The Problem: Empty Calories
Food components that provide little nutritional value, such as added sugars and solid fats, are called empty calories and they have a number of negative effects. When we’re hungry, our bodies are telling us that we’re running low on vitamins and minerals. If we respond to that signal by eating foods that have little or no vitamins and minerals, we remain hungry. We continue to eat, searching for vitamins and minerals where they don’t exist: in junk food. Not only do we put on excess weight, but we never provide our bodies with the foods they need. Moreover, we’re spending money on food that isn’t doing what it’s supposed to – talk about wasted money!
The Response: Healthy, Hunger-Free Kids
In response to this problem, Congress passed the Healthy Hunger-Free Kids Act in 2010. It directed the United States Department of Agriculture to establish nutritional standards for all foods and beverages sold to students during the school day, including those sold through fundraisers. The result was the “Smart Snacks in Schools” standards that promote the consumption of whole grains, fruits, vegetables, lean protein, and dairy products with lower fat content. The legislation limits the amount of sugar, fat, and salt that foods can contain.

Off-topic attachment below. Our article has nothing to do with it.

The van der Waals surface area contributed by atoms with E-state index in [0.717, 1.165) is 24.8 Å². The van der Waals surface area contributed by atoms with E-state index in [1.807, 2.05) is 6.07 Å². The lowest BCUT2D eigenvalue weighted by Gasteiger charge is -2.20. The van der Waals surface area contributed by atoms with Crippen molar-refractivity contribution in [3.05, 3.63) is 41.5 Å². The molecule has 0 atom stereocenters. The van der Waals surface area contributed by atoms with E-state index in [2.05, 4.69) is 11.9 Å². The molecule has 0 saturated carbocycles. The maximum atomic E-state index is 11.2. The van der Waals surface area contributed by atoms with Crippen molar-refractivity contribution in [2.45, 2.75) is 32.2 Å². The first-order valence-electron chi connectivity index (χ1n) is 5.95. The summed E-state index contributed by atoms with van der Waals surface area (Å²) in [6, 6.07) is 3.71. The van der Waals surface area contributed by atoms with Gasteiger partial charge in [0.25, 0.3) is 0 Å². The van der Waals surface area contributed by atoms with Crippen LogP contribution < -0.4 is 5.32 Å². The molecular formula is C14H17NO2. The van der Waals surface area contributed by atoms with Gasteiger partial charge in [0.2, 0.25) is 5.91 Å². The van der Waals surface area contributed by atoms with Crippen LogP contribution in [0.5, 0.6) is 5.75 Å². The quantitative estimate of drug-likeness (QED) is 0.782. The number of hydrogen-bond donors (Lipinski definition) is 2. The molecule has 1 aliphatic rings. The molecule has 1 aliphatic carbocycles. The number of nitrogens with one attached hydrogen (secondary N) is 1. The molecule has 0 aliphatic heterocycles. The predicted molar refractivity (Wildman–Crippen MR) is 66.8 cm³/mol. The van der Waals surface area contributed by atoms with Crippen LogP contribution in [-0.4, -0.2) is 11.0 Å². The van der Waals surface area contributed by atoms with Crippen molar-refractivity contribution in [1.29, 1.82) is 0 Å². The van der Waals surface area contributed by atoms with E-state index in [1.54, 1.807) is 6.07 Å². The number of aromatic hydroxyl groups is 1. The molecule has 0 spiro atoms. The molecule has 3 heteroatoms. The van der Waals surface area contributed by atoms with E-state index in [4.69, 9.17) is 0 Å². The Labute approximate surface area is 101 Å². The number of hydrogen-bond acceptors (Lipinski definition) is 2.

To meet the “Smart Snacks in Schools” standards, the snack item must have less than 200 calories and 230 mg of sodium. No more than 35% of its calories can come from fat, while only 10% can come from saturated fat. The snack must also contain no more than 35% sugar, by weight. The “Healthy Kids Pack” Pretzel Rods offered by Fundraising.com meets those 35/10/35 guidelines.
To qualify as a “Smart Snack,” any item must also meet one of the following requirements: be a whole grain-rich product; have a fruit, vegetable, dairy product, or protein food as the first ingredient, contain at least ¼ cup of fruit and/or vegetable, and contain 10% of the Daily Value of one of the nutrients of public health concern (calcium, potassium, vitamin D, or dietary fiber.)
Impact on Fundraisers
Under the “Smart Snacks in School” nutritional standards, USDA balances the needs of schools to conduct occasional fundraisers with ensuring that students have access to healthier foods and beverages during school hours. The USDA recognizes the importance of fundraisers in allowing schools to maintain important programs. As a result, they’ve been given the authority to set a certain number of fundraisers that do not meet the “Smart Snacks in School” standards. On the other hand, there is no limit on the number of fundraisers that can be organized that do meet the new standards. Fundraisers that take place outside of school hours are not affected by the legislation, which applies only to food bought and consumed on school premises during the school day.
In other words, the new nutritional standards established by the USDA will have little impact on fundraising activities. First, there are many alternatives to candy fundraisers (just give us a visit at Fundraising.com and see just how many!) Second, most of the candy that is sold through fundraisers is not consumed on school property.
To learn more about the details of the “Smart Snacks in School” program and how it might impact your fundraising practices, give Fundraising.com a call at 1.800.443.5353 – we’re super nice!